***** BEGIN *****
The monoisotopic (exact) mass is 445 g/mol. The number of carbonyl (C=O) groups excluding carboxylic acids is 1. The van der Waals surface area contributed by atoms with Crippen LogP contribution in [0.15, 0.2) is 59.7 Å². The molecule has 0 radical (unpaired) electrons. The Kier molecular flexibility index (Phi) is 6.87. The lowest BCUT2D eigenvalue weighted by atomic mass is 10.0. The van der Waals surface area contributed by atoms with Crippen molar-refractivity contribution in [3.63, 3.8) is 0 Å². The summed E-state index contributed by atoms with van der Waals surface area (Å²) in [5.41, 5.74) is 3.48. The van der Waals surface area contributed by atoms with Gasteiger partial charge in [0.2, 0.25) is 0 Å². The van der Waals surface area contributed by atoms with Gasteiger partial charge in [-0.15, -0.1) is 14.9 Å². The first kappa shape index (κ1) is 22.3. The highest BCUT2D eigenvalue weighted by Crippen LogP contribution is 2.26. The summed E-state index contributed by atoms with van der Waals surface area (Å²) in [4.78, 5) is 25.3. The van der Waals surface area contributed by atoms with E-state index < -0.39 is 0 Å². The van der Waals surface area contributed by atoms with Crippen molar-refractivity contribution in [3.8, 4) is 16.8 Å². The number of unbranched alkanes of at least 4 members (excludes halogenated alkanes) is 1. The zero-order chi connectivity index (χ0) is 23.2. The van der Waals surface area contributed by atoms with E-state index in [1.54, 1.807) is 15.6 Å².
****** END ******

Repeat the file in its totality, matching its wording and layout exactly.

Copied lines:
The monoisotopic (exact) mass is 445 g/mol. The number of carbonyl (C=O) groups excluding carboxylic acids is 1. The van der Waals surface area contributed by atoms with Crippen LogP contribution in [0.15, 0.2) is 59.7 Å². The molecule has 0 radical (unpaired) electrons. The Kier molecular flexibility index (Phi) is 6.87. The lowest BCUT2D eigenvalue weighted by atomic mass is 10.0. The van der Waals surface area contributed by atoms with Crippen molar-refractivity contribution in [3.63, 3.8) is 0 Å². The summed E-state index contributed by atoms with van der Waals surface area (Å²) in [5.41, 5.74) is 3.48. The van der Waals surface area contributed by atoms with Gasteiger partial charge in [0.2, 0.25) is 0 Å². The van der Waals surface area contributed by atoms with Gasteiger partial charge in [-0.15, -0.1) is 14.9 Å². The first kappa shape index (κ1) is 22.3. The highest BCUT2D eigenvalue weighted by Crippen LogP contribution is 2.26. The summed E-state index contributed by atoms with van der Waals surface area (Å²) in [4.78, 5) is 25.3. The van der Waals surface area contributed by atoms with E-state index < -0.39 is 0 Å². The van der Waals surface area contributed by atoms with Crippen molar-refractivity contribution in [3.8, 4) is 16.8 Å². The number of unbranched alkanes of at least 4 members (excludes halogenated alkanes) is 1. The zero-order chi connectivity index (χ0) is 23.2. The van der Waals surface area contributed by atoms with E-state index in [1.54, 1.807) is 15.6 Å².